Is Vonnegut going to be with the sci-fi books or with classics? Sure, I can find Heinlein with sci-fi, but not so much Bradbury. He might be in with literary collections or classics, but seldom sci-fi, even though that was his bread and butter.

And let's talk about more contemporary writers like Gaiman. The man writes the heck out of fantasy, but good luck finding his books anywhere other than general fiction or literary.

And when I'm trying to fill in Hammett and Chandler, do I look under mysteries with Sue Grafton, et al, or do I hope for the best in classics, or just go straight to the desk and ask for the rare book room even though I'm not looking for the pricey versions, just beat-up paperback reprints?

Does anybody else have this problem?

I posted these words the other day on my social media feeds mainly just venting after going to visit a new used bookstore (Did I mention how much I love used bookstores yet? Because I really do. I can spend hours there in spite of my issue mentioned above.)

Only the idea wormed its way into my brain and grabbed hold of my thoughts and wouldn't let go. And it got me thinking about how that same issue related to who I am as a writer. Sure, I write genres, from action and adventure to sci-fi and horror (but no epic fantasy, sorry, not my bag), but I've never felt defined by those genres any more than I have by my content. And trust me, my content has varied from super heroes to monsters to hard-boiled gumshoes to planetary adventurers.

What Publishers Want

Publishers and readers look for categories, and not just any categories, but easy to define divisions. Those are easy to sell. A reader wants a mystery for the beach this summer, and bang, a clerk can walk said reader to the mystery section where he or she can be inundated by racks and racks of books by pretty much the same 100 authors. A reader wants a new urban fantasy, and poof, there’s a section for that, not to be confused with either sci-fi or mystery, or even epic fantasy. It’s quick, it’s easy, and it’s basic marketing.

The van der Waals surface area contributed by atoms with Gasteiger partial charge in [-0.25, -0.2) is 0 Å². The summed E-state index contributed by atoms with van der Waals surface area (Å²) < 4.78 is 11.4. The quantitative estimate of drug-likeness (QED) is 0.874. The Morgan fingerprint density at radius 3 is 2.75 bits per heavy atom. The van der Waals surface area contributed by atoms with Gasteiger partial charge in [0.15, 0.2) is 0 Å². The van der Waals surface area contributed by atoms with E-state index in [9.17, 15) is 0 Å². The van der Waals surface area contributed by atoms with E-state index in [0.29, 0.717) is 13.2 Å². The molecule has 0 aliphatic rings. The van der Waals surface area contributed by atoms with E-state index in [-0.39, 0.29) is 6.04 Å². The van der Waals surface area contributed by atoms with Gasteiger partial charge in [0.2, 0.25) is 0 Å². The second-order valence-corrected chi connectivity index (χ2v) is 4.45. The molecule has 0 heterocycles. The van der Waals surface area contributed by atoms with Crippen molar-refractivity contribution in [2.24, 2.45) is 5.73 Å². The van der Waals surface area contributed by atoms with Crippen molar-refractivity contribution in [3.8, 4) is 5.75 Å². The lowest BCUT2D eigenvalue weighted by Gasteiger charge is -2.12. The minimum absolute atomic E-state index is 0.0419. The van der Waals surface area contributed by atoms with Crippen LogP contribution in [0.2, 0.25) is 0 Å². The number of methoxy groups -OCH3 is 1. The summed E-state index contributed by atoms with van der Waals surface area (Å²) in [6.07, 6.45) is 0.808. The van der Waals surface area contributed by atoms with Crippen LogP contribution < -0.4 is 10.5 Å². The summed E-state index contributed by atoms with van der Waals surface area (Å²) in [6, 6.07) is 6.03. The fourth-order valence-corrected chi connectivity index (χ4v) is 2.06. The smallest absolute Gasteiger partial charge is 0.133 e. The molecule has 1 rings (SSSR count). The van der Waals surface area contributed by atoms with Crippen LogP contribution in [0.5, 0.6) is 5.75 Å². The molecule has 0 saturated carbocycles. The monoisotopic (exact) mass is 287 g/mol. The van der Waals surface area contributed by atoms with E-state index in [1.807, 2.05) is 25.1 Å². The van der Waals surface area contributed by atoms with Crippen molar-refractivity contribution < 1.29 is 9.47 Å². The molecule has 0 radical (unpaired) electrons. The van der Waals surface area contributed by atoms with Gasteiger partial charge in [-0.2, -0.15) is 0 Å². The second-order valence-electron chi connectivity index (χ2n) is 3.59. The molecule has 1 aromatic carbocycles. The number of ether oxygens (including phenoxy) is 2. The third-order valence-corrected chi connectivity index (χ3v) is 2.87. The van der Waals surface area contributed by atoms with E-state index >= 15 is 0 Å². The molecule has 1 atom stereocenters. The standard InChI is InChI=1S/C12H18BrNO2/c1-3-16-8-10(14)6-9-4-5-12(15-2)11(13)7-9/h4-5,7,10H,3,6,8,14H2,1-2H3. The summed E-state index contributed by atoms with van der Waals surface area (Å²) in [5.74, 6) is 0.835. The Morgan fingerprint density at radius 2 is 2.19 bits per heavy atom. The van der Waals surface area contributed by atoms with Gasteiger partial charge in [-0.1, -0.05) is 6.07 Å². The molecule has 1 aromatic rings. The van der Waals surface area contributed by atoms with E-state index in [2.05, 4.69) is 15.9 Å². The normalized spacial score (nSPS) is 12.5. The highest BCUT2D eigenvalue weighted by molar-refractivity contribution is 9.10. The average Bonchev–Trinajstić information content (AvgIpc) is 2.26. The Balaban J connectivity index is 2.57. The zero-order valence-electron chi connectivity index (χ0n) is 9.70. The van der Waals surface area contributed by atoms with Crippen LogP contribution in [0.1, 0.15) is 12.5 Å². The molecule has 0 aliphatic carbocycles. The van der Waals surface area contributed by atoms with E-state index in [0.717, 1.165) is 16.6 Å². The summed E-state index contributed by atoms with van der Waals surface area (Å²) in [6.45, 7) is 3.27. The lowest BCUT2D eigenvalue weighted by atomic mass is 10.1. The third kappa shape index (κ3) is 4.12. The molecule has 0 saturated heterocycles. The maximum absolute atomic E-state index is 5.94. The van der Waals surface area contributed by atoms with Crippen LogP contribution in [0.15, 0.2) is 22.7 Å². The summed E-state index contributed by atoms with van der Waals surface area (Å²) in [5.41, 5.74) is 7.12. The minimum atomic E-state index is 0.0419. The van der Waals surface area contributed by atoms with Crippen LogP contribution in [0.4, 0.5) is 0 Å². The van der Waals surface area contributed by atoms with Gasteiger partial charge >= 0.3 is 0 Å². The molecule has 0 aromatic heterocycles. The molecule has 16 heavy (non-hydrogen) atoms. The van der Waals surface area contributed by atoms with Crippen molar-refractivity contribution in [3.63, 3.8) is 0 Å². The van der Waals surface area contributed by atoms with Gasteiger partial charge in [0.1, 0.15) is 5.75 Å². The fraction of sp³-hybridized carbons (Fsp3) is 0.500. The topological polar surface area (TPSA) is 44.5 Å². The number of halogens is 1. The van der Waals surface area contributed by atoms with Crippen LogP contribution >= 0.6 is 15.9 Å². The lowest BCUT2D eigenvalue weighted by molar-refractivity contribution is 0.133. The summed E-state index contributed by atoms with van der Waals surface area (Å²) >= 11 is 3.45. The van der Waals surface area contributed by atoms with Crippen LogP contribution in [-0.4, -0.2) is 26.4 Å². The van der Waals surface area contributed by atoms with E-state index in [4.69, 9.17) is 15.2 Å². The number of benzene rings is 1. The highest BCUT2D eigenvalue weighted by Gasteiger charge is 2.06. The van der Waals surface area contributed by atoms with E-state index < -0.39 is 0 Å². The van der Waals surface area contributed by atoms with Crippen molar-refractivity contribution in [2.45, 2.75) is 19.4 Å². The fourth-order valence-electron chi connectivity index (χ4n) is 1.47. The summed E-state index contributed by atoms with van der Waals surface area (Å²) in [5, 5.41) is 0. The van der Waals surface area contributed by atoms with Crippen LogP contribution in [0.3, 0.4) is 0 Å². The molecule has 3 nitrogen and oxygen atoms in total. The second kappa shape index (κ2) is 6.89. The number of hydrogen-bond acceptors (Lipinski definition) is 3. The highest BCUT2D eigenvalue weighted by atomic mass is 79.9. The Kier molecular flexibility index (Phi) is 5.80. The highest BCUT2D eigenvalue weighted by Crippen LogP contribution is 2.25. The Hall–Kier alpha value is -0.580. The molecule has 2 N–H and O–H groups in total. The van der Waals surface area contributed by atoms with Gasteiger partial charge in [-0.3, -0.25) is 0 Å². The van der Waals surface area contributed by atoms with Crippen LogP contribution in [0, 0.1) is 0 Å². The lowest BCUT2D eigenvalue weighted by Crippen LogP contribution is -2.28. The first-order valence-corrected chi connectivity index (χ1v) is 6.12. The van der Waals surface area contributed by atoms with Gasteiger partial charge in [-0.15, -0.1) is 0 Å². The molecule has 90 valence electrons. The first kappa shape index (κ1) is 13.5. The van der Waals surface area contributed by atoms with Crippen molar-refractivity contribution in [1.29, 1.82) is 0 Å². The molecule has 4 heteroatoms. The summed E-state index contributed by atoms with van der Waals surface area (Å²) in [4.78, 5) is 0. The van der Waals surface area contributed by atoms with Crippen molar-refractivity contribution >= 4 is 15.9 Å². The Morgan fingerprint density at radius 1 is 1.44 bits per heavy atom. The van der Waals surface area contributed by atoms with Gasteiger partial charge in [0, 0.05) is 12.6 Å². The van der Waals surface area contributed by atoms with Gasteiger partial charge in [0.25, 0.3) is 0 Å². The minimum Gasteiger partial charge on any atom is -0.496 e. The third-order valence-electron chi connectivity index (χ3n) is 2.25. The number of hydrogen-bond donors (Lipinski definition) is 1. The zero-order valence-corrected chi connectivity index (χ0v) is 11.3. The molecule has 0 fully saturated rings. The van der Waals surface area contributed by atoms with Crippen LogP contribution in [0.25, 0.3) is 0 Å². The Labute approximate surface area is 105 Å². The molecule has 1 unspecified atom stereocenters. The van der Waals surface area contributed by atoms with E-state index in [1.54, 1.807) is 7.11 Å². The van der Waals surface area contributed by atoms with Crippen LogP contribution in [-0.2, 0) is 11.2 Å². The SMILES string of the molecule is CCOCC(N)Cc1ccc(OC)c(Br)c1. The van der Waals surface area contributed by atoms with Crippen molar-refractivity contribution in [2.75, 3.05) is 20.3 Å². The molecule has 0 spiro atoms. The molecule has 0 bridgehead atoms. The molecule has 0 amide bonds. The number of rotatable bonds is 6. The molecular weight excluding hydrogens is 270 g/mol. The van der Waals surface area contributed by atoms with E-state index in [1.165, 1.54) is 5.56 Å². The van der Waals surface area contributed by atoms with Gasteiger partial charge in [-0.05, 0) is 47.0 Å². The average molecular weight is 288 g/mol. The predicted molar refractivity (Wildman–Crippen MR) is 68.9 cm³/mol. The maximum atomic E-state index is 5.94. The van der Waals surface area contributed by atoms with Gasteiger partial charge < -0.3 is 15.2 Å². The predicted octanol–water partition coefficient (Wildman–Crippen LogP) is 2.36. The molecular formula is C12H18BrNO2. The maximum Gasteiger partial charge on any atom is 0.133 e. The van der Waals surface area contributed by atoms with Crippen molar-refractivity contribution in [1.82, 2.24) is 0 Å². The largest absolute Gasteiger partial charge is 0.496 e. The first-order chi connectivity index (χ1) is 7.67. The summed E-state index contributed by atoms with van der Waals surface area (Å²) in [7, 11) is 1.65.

It gets even quicker, easier, and more marketable with series. Publishers love series. Readers love series. Both love them because it means they don’t have to think about what to read next. They don’t have to experiment with authors outside their “I know and love him or her” list unless it’s a strong recommendation by a friend. Series make money for that very reason. Series make careers for that very reason. And smart writers (unlike me) know how to take advantage of that market for series books.

You see, I have learned that the publishing world is a lot like that used bookstore I love to visit. It continues to work because it is built on categories that make people’s choices for them. If you like ___________ then you’ll also like ___________. Don’t feel bad if there’s not a new book by ___________ yet, just read this similar book by ___________ and you’ll be fine.

The Spanner in the Works

I can’t write like that. Hell, I can’t even read like that. I love the authors I love because their works are so vastly different from each another. There are worlds between Bradbury's Dandelion Wine and R is for Rocket. Vonnegut only wrote one Player Piano, only one Sirens of Titan, and both of those are on the other side of Crazytown from God Bless You, Mr. Rosewater and Slaughterhouse Five. Even Heinlein, while staying firmly inside the structure and settings of sci-fi, ranged from one end to the other with his diverse styles than covered the gamut from Starship Troopers to Job to For Us the Living to Stranger in a Stange Land and I Will Fear No Evil. I’ll have to acquiesce to the standard with Hammett and Chandler, but even those two diverged from their “series” from time to time.

I grew up on this kind of writing. Of the novels I’ve read, very few are parts of series. And even fewer fit easily into one genre. Most overlap between genres like the choreography of a Three Musketeers sword fight overlaps settings. One foot here in the foyer, then here in the dining room, then a hop to the stairwell and a step into the ballroom for another strike.